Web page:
Alexios Moore is a creative non-fiction writer whose work utilizes traditional short story styles to convey “real life” narratives. He earned an M.F.A. from The New School where he teaches in the undergraduate program. His work has been published in Pindelyboz and H.O.W. and he received an Edward Albee fellowship in 2007. He is currently working on an ethnographic memoir entitled Field Studies that focuses on the different communities he grew up in from urban Boston and Oakland to Point Barrow, Alaska.
Excerpt from Hunting and Gathering:
I leaned over the side of the boat and hooked my fingers into the net, gently walking the mesh towards me. The form took shape slowly, its glow seemed to blur the outline of its shape like the photograph of a ghost presented as evidence of that other world on some late night television show.
The long August dusk was coming on, and the sun was making its slow fade into the horizon. The light could be funny then. Sometimes it seemed like it was almost easier to see into the water at dusk, as if the bay retained some light for a few hours, or maybe it was the fish that reflected brighter against the backdrop of the shallows. I continued pulling in the net, and the closer the glow became the less it looked like a fish.
“I don’t know Robert… it might be a stingray or something.” I called out. “Well…pull it up! Let’s solve the mystery and go home.” He hitched up his Helly Hansens and spat behind the sleeping motor.
It broke the surface face first, the net was twisted around its snout. I had seen porpoises in the bay in the early hours of the morning chasing schools of salmon, sometimes right into our nets. We considered them allies, maybe because of the old fisherman mythology, or maybe just because they looked the most like us. They always seemed to be playing. But who knows what there lives were actually like? Maybe they fought, and hated and killed. Maybe they were capable of malice. We weren’t scientists. Our understanding of the sea was a collage of inherited ideas and impressions tempered by the reality of this viceral, repetitive labor.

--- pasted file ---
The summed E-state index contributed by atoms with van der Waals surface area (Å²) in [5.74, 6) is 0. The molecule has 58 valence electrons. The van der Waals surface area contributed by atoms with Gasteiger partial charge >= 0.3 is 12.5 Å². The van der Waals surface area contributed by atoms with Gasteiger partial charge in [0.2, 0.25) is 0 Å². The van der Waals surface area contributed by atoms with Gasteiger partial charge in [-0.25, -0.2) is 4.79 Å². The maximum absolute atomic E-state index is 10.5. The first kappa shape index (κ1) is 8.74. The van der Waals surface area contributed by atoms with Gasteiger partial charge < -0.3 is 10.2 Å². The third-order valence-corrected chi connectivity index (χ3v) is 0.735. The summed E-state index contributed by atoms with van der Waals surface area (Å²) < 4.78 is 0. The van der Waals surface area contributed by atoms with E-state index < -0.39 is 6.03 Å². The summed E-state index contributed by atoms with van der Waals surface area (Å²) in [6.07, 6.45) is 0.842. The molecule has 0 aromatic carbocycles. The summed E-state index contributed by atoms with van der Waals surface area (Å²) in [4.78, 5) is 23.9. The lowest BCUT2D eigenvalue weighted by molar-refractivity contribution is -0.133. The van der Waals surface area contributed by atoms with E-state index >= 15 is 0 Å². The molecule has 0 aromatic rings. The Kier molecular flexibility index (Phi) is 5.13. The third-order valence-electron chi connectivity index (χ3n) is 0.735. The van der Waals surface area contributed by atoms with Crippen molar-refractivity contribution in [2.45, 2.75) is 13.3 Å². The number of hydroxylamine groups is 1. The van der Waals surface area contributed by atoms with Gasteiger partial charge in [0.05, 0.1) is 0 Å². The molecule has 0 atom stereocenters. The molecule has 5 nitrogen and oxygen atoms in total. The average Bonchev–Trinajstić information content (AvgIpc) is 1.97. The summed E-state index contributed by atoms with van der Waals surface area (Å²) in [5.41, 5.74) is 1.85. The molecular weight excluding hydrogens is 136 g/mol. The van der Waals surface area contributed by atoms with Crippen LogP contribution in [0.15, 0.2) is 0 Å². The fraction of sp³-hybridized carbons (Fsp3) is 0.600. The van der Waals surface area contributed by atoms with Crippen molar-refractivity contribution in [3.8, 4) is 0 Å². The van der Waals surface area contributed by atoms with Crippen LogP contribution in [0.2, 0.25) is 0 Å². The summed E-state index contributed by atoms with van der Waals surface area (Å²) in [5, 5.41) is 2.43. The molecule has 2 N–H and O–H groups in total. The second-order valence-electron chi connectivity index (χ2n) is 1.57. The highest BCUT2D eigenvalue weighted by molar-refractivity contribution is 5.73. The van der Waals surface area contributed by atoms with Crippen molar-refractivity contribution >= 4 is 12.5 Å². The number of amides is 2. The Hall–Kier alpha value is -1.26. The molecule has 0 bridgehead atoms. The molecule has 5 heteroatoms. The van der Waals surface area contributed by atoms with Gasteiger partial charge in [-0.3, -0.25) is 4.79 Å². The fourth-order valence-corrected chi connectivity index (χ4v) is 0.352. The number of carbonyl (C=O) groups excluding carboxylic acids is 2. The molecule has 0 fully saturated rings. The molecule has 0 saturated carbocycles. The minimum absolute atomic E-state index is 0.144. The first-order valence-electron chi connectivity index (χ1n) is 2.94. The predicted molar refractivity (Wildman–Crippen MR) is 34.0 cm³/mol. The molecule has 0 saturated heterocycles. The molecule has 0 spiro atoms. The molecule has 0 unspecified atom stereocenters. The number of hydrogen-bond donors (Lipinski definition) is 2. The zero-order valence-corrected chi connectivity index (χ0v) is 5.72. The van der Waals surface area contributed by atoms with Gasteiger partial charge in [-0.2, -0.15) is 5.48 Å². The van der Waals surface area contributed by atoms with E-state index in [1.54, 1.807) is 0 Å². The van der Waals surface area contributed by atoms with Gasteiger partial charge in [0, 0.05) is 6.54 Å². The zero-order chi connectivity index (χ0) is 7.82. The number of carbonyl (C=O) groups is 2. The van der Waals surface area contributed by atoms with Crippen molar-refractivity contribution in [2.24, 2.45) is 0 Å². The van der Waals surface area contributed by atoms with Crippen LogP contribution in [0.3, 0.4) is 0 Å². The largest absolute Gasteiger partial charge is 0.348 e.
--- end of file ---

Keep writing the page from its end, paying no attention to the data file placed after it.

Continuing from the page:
I pulled the porpoise into the boat. It was heavy and cold. It fit perfectly in my arms. It must have been a baby. I waited for Robert’s joke, and when it didn’t come I lay back into a pile of kelp and listened to him rev the engine. I closed my eyes, and when I opened them we were farther out in the bay, out between the Herring Islands where the first generation of homesteaders still lived without electricity.
Robert stayed quiet, and I lifted the porpoise into my arms leaned over the boat so far my face broke the surface. I submerged my arms, and the cold water leaked into my gloves. I held the porpoise underwater for a moment before I released it. It hovered for a moment and then sank away.
“Well… that’s that.” Robert looked away into the island’s crown of pines and repositioned his bum leg. I stayed as I was, hanging over the boat’s bow, dragging my hand through the water as we pulled away. It was getting dark, and my hand traced a trail of glowing phosphorescence on the surface of the bay as millions of micro organisms exploded into clouds of light.